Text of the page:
Challenge the status quo
During my 12 month’s travel around Australia, I coined a phrase that I am sure has been used by many before me. It is a credo that I continue to live by:
“Just because it is, does not mean that it should be.”
It is my belief that we should all continually challenge the status quo. To fail to do so is to admit indifference and apathy, to accept mediocrity, and that is not healthy for the individual or the community.
Some ways I have challenged the status quo in recent years are:
- Challenged negative beliefs of friends and family such as intolerance, racism, and indifferent acceptance (aka acceptance of the status quo).
- Resisted the urge to own an expensive modern vehicle and the bad debt that comes with it. Often an older vehicle is just as safe and reliable, at substantially less cost. Mr Money Moustache says your debt is an emergency. Nobody chooses to create an emergency, so don’t choose bad debt.
- As someone who spends 8-12 hours every day on a computer, I changed software keyboard layouts from QWERTY to Workman.1 Check out the workman keyboard layout philosophy for a detailed look at how inefficient QWERTY is, and how it rapidly increases the likelihood of RSI in the wrists and fingers. For all you computer users out there: do yourself a massive favour and research an alternative keyboard layout. Dvorak, Colemak and Workman are all great layouts.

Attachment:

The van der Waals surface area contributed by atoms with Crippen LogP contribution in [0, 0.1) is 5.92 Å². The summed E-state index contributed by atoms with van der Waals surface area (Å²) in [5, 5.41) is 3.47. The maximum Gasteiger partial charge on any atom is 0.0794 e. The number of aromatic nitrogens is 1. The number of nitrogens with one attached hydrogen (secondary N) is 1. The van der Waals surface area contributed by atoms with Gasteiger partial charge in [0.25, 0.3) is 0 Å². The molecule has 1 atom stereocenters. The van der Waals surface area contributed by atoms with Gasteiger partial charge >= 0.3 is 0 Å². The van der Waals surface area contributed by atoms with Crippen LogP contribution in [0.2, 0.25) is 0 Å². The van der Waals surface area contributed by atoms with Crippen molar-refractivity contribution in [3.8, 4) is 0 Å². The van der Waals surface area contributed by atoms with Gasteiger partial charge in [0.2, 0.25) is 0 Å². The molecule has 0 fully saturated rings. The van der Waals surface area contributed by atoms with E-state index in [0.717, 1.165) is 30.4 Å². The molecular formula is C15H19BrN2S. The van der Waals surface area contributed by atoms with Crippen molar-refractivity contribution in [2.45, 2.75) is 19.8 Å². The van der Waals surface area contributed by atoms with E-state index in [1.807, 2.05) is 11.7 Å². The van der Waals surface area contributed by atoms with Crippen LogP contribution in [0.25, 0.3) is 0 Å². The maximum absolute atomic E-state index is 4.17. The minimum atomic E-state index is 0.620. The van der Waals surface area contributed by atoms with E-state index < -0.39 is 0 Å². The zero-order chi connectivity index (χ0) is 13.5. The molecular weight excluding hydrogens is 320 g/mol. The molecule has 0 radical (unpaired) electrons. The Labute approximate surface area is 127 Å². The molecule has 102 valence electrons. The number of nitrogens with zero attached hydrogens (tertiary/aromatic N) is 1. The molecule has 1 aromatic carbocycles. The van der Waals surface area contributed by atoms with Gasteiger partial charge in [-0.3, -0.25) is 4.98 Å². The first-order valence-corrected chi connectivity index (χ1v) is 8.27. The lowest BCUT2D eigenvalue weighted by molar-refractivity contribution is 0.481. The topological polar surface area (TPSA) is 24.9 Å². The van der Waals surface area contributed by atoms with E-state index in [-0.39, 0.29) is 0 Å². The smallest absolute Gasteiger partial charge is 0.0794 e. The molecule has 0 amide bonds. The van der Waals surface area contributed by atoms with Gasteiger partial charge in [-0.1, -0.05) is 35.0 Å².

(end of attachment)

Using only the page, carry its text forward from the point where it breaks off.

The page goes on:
- Changed my physical keyboard hardware from the common staggered key layout, to a 2-part non-staggered layout.2 The modern keyboard has remained essentially unchanged since the typewriters of the 1800’s, even though our use of the keyboard has changed dramatically.
- Don’t accept anything at face value without independently verifying the facts. Social media and mainstream media are not reputable sources of knowledge.
- Challenged the consumer mentality and the status quo of greed by moving toward a minimalist lifestyle.
Will doing these things make you happier? In the short term, probably not. Change can be difficult. It has been emotionally difficult for me to confront friends and family when they display intolerance or racism. It takes a swallowing of pride and numerous explanations to others about why you don’t have the latest “safe or fuel efficient” vehicle. It will drive your brain and your fingers mad for a few weeks if/when you change keyboard layouts! It is a lot of work to verify the things you read or hear, and even more pain and work to try and correct other people if they have a false view of things.
But in the end all of the effort is worth it. Worth it for you, for your family, and for all humanity that will follow long after we have moved on.
I’ll leave you with a great quote by Theodore Roosevelt:
“Nothing in the world is worth having or worth doing unless it means effort, pain, difficulty… I have never in my life envied a human being who led an easy life. I have envied a great many people who led difficult lives and led them well.”